Drone laws in Austria

Drone Laws in Austria

Austria is undoubtedly one of the most exciting and beautiful places to fly a drone and take photos and videos of its breathtaking mountain landscape. The variety of scenery includes, of course, lots of mountains, rocks, and alpine landscape, but also the river and lakes regions with hundreds of medieval castles and palaces. Not to forget the cities like Vienna, Salzburg or Linz which are more challenging to fly a drone from a legal standpoint but nevertheless pose exciting opportunities if done right.

I personally love to be in the mountains a few hours before sunset and look for opportunities to catch the last rays of the sun with my quadcopter before they go down over the peaks and let the night roll in slowly over the peaceful scenery.

How to legally fly your drone in Austria

From a legal standpoint on drones, Austria is not that much of a paradise, though. Austria has one of the strictest drone laws in Europe, if not in the world. In principle, every drone that carries a camera has to be registered and approved by the civil aviation authority (AustroControl), and this is a costly process. To put a perspective, to get a permit for a Phantom-type DJI Drone you have to pay a fee of about EUR 350,- per year(!).

In addition to this essential requirement, which makes the occasional tourist visit and flying practically impossible, there are different categories you can be put in with your registration:

First, the Class where your UAV is considered:

  • Class 1 (Visual line of sight – VLOS) – this is where you will find your recreational drone
  • Class 2 (outside VLOS) – this is off limits to most drones as there are requirements like for commercial aircraft concerning equipment and pilot certification.

Within these classes, four airspace types are defined, and the aircraft owner has to select for which he would like to approve his aircraft:

  • Operational Area I: Undeveloped area. No buildings or people in the area except the remote pilot and support staff.
  • Operational Area II: Uninhabited area. Only secondary buildings (storage facilities, silos, or desolate uninhabited buildings) are in the area. Just a few people (e.g., hikers) frequent the area.
  • Operational Area III: Inhabited area. Primary buildings such as residential or school buildings are in the area.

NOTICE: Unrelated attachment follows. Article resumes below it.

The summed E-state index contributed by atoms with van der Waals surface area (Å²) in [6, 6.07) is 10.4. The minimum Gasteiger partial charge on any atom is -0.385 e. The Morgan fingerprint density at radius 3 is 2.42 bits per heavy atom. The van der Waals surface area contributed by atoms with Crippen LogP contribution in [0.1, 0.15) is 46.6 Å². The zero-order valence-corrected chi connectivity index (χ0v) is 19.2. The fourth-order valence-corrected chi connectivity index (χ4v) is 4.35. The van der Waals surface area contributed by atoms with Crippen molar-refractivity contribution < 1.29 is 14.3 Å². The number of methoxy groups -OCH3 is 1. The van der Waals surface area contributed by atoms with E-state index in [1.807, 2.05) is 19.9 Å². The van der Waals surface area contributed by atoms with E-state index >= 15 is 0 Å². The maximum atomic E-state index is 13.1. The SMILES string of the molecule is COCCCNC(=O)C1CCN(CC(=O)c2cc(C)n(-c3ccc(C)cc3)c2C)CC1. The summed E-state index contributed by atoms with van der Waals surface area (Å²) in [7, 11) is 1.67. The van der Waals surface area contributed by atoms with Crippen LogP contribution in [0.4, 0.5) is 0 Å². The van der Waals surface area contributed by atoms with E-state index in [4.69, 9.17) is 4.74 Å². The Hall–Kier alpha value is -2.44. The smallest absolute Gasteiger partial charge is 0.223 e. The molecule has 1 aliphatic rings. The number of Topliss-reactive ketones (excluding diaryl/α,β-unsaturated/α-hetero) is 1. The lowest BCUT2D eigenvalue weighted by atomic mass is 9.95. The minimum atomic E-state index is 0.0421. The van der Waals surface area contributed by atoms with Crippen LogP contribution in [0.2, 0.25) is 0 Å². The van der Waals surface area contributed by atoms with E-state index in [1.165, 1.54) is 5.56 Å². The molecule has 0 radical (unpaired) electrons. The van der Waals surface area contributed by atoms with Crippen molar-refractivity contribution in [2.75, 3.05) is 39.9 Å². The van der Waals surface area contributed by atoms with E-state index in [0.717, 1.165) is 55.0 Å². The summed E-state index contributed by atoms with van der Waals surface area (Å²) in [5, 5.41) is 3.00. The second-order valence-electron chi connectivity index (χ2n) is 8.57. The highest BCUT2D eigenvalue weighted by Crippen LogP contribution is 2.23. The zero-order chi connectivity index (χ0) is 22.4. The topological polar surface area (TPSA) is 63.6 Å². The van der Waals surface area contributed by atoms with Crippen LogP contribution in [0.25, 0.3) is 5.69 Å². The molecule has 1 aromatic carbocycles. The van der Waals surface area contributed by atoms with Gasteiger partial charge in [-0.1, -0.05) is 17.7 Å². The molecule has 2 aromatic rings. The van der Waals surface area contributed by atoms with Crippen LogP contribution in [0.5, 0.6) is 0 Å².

• Operational Area IV: Intensely inhabited area: This refers to areas like the center of cities and towns.

Depending on the operational area and the weight of the drone, aircraft are categorized into categories A, B, and C whereby drones under 5 kg operating in areas I and II fall into the category “A.” Only category A is easily accessible without further certification of the pilot and the aircraft. Anything beyond A, as well as the operational Areas III and IV, are inaccessible for Quadcopters and need advanced redundancy as well as a pilots license.

All drones under 250g takeoff weight flying under 30m above ground are exempt from all of these regulations and can operate freely.

Pilots must respect as well airspace rules in Austria to avoid collisions with aircraft. AustroControl has published a free interactive VFR Airspace map.

As a reference, the website of AustroControl as the legal regulator of drones in Austria summarizes these rules here: https://www.austrocontrol.at/jart/prj3/austro_control/main.jart?rel=en&content-id=1380112440527

The registration form for a drone is found here: https://www.austrocontrol.at/jart/prj3/austro_control/data/dokumente/FO_LFA_PPS_049_DE_2017-02-07_1102964.pdf

GO TO OVERVIEW: Drone Law Directory


4 thoughts on “Drone Laws in Austria

  1. So in other words, if like me you like to take a drone, go somewhere else for your holiday.

    We’re on the fence between Finland or Austria but I think this just ruled out Austria. Finland is probably not much better but I cannot imagine it being any worse than this hatred of tourists!


    1. Hey Alan, I think drones are an issue just about anywhere nowadays. I am sure you can fly in Austria outside of cities without getting bothered, taking the usual safety precautions. Like in the mountains, I guess no one will care. It is a beautiful country and there’s a lot to see with the drone!


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